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Facebook has long been synonymous with consumer applications, but that designation may soon change.
The firm is trying to wedge its way into the enterprise space with Facebook Workplace, a collaboration platform, and resellers will play a key role in the solution's success or failure. The Facebook collaboration tool, which was launched in October 2016, features social networking and conversational tools designed to enhance employee communication.
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A change in design
The system, which has been deployed at more than 14,000 organizations, is one of many emerging next-generation collaboration tools. Rather than being geared to PC users with traditional applications, the product focuses on mobile employees and features social network capabilities.
While the collaboration platform includes a Live Video function, perhaps its most significant attributes are the company name and brand perception. Facebook has earned a reputation for building complex, scalable systems, so it should be able to support large global conglomerates. Ease of use and familiarity are other noteworthy traits with its offerings. More than one billion people are already familiar with the Facebook interface, according to Alan Lepofsky, vice president and principal analyst at Constellation Research Inc., a technology research and advisory firm based in San Francisco. Lepofsky's primary focus is with Constellation's Future of Work business research area.
In light of Facebook's wide usage, "asking people to use Workplace does not require a technical/usability hurdle for most," said Bill Cushard, director of marketing at ServiceRocket, a Workplace partner that specializes in enterprise software adoption.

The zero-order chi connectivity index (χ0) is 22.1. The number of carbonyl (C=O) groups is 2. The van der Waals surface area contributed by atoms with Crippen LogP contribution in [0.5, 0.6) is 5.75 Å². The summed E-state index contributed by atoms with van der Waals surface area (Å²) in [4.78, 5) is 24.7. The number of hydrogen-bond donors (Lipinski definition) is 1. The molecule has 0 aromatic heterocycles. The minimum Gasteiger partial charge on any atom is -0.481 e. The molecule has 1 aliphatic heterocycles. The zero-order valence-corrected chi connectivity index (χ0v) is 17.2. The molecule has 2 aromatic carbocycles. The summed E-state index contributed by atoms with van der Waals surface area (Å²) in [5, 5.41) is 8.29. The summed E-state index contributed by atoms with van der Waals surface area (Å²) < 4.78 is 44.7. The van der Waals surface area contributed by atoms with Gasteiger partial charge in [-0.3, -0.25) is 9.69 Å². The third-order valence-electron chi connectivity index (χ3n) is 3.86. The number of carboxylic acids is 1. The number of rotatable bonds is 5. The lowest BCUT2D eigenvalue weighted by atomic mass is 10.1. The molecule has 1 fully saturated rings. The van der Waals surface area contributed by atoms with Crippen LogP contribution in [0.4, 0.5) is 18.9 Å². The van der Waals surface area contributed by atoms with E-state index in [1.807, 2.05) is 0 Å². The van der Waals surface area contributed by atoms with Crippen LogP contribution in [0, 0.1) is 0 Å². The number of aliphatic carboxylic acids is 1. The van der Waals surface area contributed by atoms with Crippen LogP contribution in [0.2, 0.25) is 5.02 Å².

Finally, the supplier priced its service aggressively. Facebook charges $3 per user per month for the first 1,000 users; $2 for numbers 1,001 to 10,000; and $1 for organizations with more than 10,000 customers.
Out of their comfort zone
However, selling enterprise systems is outside the vendor's comfort zone. The supplier will need to build up expertise and a channel to push its products into the business sector. Which areas in the organization will emerge as Facebook supporters seems unclear at the moment.
Many of the new collaboration systems have courted white-collar knowledge workers and skirted the IT department. "For us, Facebook Workplace has been a business unit opportunity, for instance, used by the corporate communications department," noted Jason Cutler, director of digital transformation sales at SADA Systems, a privately held cloud computing solutions and strategic IT services provider in Los Angeles.
Not everyone sees that fit. "Unlike some competitors, such as Slack, that tend to grow organically from department to department, Workplace is more of a top-down, company-wide solution," Lepofsky stated.
An early stage of development
Another challenge: The Facebook collaboration tool is an embryonic piece of software, a work in progress with many missing pieces. Facebook Workplace may not fit with real-time interactions since it lacks status messages. Also, its chat functions are immature and evolving.